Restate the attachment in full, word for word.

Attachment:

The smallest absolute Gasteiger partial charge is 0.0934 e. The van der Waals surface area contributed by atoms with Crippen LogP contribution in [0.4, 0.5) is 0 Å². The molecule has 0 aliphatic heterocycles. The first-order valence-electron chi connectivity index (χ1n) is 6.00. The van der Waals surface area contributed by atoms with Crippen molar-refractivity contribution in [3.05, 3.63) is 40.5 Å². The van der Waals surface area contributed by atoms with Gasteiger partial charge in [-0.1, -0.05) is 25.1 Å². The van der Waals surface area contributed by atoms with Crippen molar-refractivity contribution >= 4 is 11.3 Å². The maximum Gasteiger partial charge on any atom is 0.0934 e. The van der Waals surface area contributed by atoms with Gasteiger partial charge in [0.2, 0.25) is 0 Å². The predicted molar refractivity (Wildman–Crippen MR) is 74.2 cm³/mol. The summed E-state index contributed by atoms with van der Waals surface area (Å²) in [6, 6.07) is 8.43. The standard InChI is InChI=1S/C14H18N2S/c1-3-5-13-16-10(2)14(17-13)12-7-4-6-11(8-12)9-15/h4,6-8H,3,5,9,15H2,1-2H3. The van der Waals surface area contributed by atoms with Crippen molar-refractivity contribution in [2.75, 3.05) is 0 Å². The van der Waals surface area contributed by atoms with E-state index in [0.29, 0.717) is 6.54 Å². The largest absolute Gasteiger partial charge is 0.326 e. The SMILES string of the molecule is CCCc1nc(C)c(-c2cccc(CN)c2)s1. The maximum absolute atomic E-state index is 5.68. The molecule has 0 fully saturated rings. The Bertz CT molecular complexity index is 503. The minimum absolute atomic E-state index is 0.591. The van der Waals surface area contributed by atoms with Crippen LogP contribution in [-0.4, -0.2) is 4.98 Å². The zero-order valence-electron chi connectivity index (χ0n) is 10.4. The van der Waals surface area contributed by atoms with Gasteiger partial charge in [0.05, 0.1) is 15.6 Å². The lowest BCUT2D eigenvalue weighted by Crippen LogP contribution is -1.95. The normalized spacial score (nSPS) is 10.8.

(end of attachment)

The smallest absolute Gasteiger partial charge is 0.0934 e. The van der Waals surface area contributed by atoms with Crippen LogP contribution in [0.4, 0.5) is 0 Å². The molecule has 0 aliphatic heterocycles. The first-order valence-electron chi connectivity index (χ1n) is 6.00. The van der Waals surface area contributed by atoms with Crippen molar-refractivity contribution in [3.05, 3.63) is 40.5 Å². The van der Waals surface area contributed by atoms with Gasteiger partial charge in [-0.1, -0.05) is 25.1 Å². The van der Waals surface area contributed by atoms with Crippen molar-refractivity contribution >= 4 is 11.3 Å². The maximum Gasteiger partial charge on any atom is 0.0934 e. The van der Waals surface area contributed by atoms with Gasteiger partial charge in [0.2, 0.25) is 0 Å². The predicted molar refractivity (Wildman–Crippen MR) is 74.2 cm³/mol. The summed E-state index contributed by atoms with van der Waals surface area (Å²) in [6, 6.07) is 8.43. The standard InChI is InChI=1S/C14H18N2S/c1-3-5-13-16-10(2)14(17-13)12-7-4-6-11(8-12)9-15/h4,6-8H,3,5,9,15H2,1-2H3. The van der Waals surface area contributed by atoms with Crippen molar-refractivity contribution in [2.75, 3.05) is 0 Å². The van der Waals surface area contributed by atoms with E-state index in [0.29, 0.717) is 6.54 Å². The largest absolute Gasteiger partial charge is 0.326 e. The SMILES string of the molecule is CCCc1nc(C)c(-c2cccc(CN)c2)s1. The maximum absolute atomic E-state index is 5.68. The molecule has 0 fully saturated rings. The Bertz CT molecular complexity index is 503. The minimum absolute atomic E-state index is 0.591. The van der Waals surface area contributed by atoms with Crippen LogP contribution in [-0.4, -0.2) is 4.98 Å². The zero-order valence-electron chi connectivity index (χ0n) is 10.4. The van der Waals surface area contributed by atoms with Gasteiger partial charge in [0.05, 0.1) is 15.6 Å². The lowest BCUT2D eigenvalue weighted by Crippen LogP contribution is -1.95. The normalized spacial score (nSPS) is 10.8.